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Am J Hum Genet. 2009 May;84(5):558-66. doi: 10.1016/j.ajhg.2009.03.018. Epub 2009 Apr 16.

A nonsense mutation in COQ9 causes autosomal-recessive neonatal-onset primary coenzyme Q10 deficiency: a potentially treatable form of mitochondrial disease.

Author information

  • 1Mitochondrial Research Group, Clinical and Molecular Genetics Unit, UCL Institute of Child Health, London WC1N 1EH, UK.

Abstract

Coenzyme Q(10) is a mobile lipophilic electron carrier located in the inner mitochondrial membrane. Defects of coenzyme Q(10) biosynthesis represent one of the few treatable mitochondrial diseases. We genotyped a patient with primary coenzyme Q(10) deficiency who presented with neonatal lactic acidosis and later developed multisytem disease including intractable seizures, global developmental delay, hypertrophic cardiomyopathy, and renal tubular dysfunction. Cultured skin fibroblasts from the patient had a coenzyme Q(10) biosynthetic rate of 11% of normal controls and accumulated an abnormal metabolite that we believe to be a biosynthetic intermediate. In view of the rarity of coenzyme Q(10) deficiency, we hypothesized that the disease-causing gene might lie in a region of ancestral homozygosity by descent. Data from an Illumina HumanHap550 array were analyzed with BeadStudio software. Sixteen regions of homozygosity >1.5 Mb were identified in the affected infant. Two of these regions included the loci of two of 16 candidate genes implicated in human coenzyme Q(10) biosynthesis. Sequence analysis demonstrated a homozygous stop mutation affecting a highly conserved residue of COQ9, leading to the truncation of 75 amino acids. Site-directed mutagenesis targeting the equivalent residue in the yeast Saccharomyces cerevisiae abolished respiratory growth.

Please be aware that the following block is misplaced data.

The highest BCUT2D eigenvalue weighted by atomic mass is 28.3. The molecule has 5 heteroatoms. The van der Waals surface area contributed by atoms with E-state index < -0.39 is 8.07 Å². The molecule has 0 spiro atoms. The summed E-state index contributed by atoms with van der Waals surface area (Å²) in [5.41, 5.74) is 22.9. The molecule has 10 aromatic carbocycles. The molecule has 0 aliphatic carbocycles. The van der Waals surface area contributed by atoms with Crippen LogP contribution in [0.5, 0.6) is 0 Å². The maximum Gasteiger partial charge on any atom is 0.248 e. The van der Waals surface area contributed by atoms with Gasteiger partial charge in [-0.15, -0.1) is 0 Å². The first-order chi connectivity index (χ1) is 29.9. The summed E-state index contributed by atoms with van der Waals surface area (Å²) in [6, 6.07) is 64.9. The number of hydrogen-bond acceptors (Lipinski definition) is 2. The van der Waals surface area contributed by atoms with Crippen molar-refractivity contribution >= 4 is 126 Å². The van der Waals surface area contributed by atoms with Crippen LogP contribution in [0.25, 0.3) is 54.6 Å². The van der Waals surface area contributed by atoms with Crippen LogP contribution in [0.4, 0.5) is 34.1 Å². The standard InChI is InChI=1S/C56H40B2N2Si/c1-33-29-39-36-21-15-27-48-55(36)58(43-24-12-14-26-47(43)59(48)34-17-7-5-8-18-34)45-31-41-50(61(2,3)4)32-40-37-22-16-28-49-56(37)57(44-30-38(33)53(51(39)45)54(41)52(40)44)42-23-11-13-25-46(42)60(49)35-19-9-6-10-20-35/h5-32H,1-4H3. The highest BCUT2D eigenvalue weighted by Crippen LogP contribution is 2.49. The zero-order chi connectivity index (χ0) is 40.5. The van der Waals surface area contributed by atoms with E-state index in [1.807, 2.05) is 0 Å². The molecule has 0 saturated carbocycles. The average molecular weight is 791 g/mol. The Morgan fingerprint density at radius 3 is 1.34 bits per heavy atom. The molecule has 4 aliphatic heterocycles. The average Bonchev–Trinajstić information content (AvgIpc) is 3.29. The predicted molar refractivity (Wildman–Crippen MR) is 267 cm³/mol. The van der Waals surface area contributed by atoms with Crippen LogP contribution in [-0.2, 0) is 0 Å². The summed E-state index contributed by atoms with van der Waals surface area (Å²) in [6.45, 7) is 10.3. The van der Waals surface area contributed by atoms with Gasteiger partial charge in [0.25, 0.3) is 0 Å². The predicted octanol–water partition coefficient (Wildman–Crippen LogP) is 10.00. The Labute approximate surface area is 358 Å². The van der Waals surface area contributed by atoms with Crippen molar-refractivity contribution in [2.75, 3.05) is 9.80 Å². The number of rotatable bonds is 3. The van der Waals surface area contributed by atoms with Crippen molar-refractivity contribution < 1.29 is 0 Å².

PMID:
19375058
[PubMed - indexed for MEDLINE]
PMCID:
PMC2681001
Free PMC Article

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